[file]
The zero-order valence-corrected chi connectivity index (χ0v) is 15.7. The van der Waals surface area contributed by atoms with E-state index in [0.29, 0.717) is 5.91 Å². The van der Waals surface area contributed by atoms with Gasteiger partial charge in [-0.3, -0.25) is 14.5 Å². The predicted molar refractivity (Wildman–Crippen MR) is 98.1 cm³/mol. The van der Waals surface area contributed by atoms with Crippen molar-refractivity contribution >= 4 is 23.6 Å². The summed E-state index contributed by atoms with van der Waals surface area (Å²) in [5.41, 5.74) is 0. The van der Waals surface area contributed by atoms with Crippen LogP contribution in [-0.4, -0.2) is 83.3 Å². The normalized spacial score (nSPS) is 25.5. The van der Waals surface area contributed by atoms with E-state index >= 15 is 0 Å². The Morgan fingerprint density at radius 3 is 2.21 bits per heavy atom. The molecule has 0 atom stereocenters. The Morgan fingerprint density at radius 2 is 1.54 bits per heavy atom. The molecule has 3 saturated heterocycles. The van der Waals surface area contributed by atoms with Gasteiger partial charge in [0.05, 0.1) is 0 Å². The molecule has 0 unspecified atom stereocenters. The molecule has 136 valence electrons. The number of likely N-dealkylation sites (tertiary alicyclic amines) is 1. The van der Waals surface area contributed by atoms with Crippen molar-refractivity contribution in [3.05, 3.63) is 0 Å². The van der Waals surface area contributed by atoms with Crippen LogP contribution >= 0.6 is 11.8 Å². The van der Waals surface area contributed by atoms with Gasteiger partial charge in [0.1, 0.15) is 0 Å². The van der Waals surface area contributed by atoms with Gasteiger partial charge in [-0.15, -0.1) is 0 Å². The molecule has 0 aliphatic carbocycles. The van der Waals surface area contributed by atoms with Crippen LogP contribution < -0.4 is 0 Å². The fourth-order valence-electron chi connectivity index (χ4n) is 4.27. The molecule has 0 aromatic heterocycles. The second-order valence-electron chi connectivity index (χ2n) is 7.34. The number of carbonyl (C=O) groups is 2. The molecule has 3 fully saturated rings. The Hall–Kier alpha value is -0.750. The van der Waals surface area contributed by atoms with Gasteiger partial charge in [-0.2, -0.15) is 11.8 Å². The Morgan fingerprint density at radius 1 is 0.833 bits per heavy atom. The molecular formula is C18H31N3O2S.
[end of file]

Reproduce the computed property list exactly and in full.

The zero-order valence-corrected chi connectivity index (χ0v) is 15.7. The van der Waals surface area contributed by atoms with E-state index in [0.29, 0.717) is 5.91 Å². The van der Waals surface area contributed by atoms with Gasteiger partial charge in [-0.3, -0.25) is 14.5 Å². The predicted molar refractivity (Wildman–Crippen MR) is 98.1 cm³/mol. The van der Waals surface area contributed by atoms with Crippen molar-refractivity contribution >= 4 is 23.6 Å². The summed E-state index contributed by atoms with van der Waals surface area (Å²) in [5.41, 5.74) is 0. The van der Waals surface area contributed by atoms with Crippen LogP contribution in [-0.4, -0.2) is 83.3 Å². The normalized spacial score (nSPS) is 25.5. The van der Waals surface area contributed by atoms with E-state index >= 15 is 0 Å². The Morgan fingerprint density at radius 3 is 2.21 bits per heavy atom. The molecule has 0 atom stereocenters. The Morgan fingerprint density at radius 2 is 1.54 bits per heavy atom. The molecule has 3 saturated heterocycles. The van der Waals surface area contributed by atoms with Gasteiger partial charge in [0.05, 0.1) is 0 Å². The molecule has 0 unspecified atom stereocenters. The molecule has 136 valence electrons. The number of likely N-dealkylation sites (tertiary alicyclic amines) is 1. The van der Waals surface area contributed by atoms with Crippen molar-refractivity contribution in [3.05, 3.63) is 0 Å². The van der Waals surface area contributed by atoms with Crippen LogP contribution >= 0.6 is 11.8 Å². The van der Waals surface area contributed by atoms with Gasteiger partial charge in [0.1, 0.15) is 0 Å². The van der Waals surface area contributed by atoms with Gasteiger partial charge in [-0.15, -0.1) is 0 Å². The molecule has 0 aliphatic carbocycles. The van der Waals surface area contributed by atoms with Crippen LogP contribution < -0.4 is 0 Å². The fourth-order valence-electron chi connectivity index (χ4n) is 4.27. The molecule has 0 aromatic heterocycles. The second-order valence-electron chi connectivity index (χ2n) is 7.34. The number of carbonyl (C=O) groups is 2. The molecule has 3 fully saturated rings. The Hall–Kier alpha value is -0.750. The van der Waals surface area contributed by atoms with Gasteiger partial charge in [-0.2, -0.15) is 11.8 Å². The Morgan fingerprint density at radius 1 is 0.833 bits per heavy atom. The molecular formula is C18H31N3O2S.